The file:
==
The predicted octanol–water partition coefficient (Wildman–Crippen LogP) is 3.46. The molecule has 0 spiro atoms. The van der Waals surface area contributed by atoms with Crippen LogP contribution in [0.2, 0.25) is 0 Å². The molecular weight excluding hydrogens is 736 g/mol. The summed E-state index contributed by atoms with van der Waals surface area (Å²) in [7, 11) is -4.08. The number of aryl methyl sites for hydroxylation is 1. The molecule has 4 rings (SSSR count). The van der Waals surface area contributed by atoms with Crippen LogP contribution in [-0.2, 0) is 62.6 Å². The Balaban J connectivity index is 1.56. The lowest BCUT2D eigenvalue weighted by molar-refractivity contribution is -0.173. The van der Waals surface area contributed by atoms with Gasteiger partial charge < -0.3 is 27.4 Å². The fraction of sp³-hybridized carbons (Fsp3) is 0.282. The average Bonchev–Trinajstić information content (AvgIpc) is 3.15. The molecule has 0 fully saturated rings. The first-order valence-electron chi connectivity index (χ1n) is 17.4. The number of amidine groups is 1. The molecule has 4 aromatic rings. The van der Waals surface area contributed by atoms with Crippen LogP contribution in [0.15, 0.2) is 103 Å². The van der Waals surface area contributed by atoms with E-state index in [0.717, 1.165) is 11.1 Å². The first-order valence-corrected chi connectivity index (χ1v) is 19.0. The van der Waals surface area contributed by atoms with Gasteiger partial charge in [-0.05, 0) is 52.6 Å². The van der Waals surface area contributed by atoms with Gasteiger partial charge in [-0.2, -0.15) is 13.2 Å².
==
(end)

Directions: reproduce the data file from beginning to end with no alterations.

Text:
The predicted octanol–water partition coefficient (Wildman–Crippen LogP) is 3.46. The molecule has 0 spiro atoms. The van der Waals surface area contributed by atoms with Crippen LogP contribution in [0.2, 0.25) is 0 Å². The molecular weight excluding hydrogens is 736 g/mol. The summed E-state index contributed by atoms with van der Waals surface area (Å²) in [7, 11) is -4.08. The number of aryl methyl sites for hydroxylation is 1. The molecule has 4 rings (SSSR count). The van der Waals surface area contributed by atoms with Crippen LogP contribution in [-0.2, 0) is 62.6 Å². The Balaban J connectivity index is 1.56. The lowest BCUT2D eigenvalue weighted by molar-refractivity contribution is -0.173. The van der Waals surface area contributed by atoms with Gasteiger partial charge < -0.3 is 27.4 Å². The fraction of sp³-hybridized carbons (Fsp3) is 0.282. The average Bonchev–Trinajstić information content (AvgIpc) is 3.15. The molecule has 0 fully saturated rings. The first-order valence-electron chi connectivity index (χ1n) is 17.4. The number of amidine groups is 1. The molecule has 4 aromatic rings. The van der Waals surface area contributed by atoms with Crippen LogP contribution in [0.15, 0.2) is 103 Å². The van der Waals surface area contributed by atoms with E-state index in [0.717, 1.165) is 11.1 Å². The first-order valence-corrected chi connectivity index (χ1v) is 19.0. The van der Waals surface area contributed by atoms with Gasteiger partial charge in [-0.05, 0) is 52.6 Å². The van der Waals surface area contributed by atoms with Gasteiger partial charge in [-0.2, -0.15) is 13.2 Å².